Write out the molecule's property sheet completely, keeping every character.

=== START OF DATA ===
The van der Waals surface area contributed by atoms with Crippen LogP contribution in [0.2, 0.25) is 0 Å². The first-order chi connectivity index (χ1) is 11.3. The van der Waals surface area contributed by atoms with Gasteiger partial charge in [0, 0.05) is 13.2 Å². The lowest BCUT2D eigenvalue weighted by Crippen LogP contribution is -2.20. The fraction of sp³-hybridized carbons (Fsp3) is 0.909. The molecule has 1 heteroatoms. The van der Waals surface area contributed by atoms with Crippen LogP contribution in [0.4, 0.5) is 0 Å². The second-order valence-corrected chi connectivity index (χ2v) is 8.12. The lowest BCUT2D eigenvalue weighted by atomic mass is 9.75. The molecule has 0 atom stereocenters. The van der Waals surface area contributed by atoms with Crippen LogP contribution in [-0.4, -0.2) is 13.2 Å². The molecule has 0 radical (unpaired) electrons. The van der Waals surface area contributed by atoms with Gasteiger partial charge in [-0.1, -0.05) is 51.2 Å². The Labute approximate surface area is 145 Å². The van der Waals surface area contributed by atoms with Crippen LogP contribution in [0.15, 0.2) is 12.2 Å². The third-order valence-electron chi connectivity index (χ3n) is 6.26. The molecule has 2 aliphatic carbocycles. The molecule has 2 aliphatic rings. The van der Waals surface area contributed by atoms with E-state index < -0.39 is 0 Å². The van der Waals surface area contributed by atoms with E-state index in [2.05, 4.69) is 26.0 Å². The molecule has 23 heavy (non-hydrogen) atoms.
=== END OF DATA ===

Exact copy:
The van der Waals surface area contributed by atoms with Crippen LogP contribution in [0.2, 0.25) is 0 Å². The first-order chi connectivity index (χ1) is 11.3. The van der Waals surface area contributed by atoms with Gasteiger partial charge in [0, 0.05) is 13.2 Å². The lowest BCUT2D eigenvalue weighted by Crippen LogP contribution is -2.20. The fraction of sp³-hybridized carbons (Fsp3) is 0.909. The molecule has 1 heteroatoms. The van der Waals surface area contributed by atoms with Crippen LogP contribution in [0.4, 0.5) is 0 Å². The second-order valence-corrected chi connectivity index (χ2v) is 8.12. The lowest BCUT2D eigenvalue weighted by atomic mass is 9.75. The molecule has 0 atom stereocenters. The van der Waals surface area contributed by atoms with Crippen LogP contribution in [-0.4, -0.2) is 13.2 Å². The molecule has 0 radical (unpaired) electrons. The van der Waals surface area contributed by atoms with Gasteiger partial charge in [-0.1, -0.05) is 51.2 Å². The Labute approximate surface area is 145 Å². The van der Waals surface area contributed by atoms with Crippen LogP contribution in [0.15, 0.2) is 12.2 Å². The third-order valence-electron chi connectivity index (χ3n) is 6.26. The molecule has 2 aliphatic carbocycles. The molecule has 2 aliphatic rings. The van der Waals surface area contributed by atoms with E-state index < -0.39 is 0 Å². The van der Waals surface area contributed by atoms with E-state index in [2.05, 4.69) is 26.0 Å². The molecule has 23 heavy (non-hydrogen) atoms.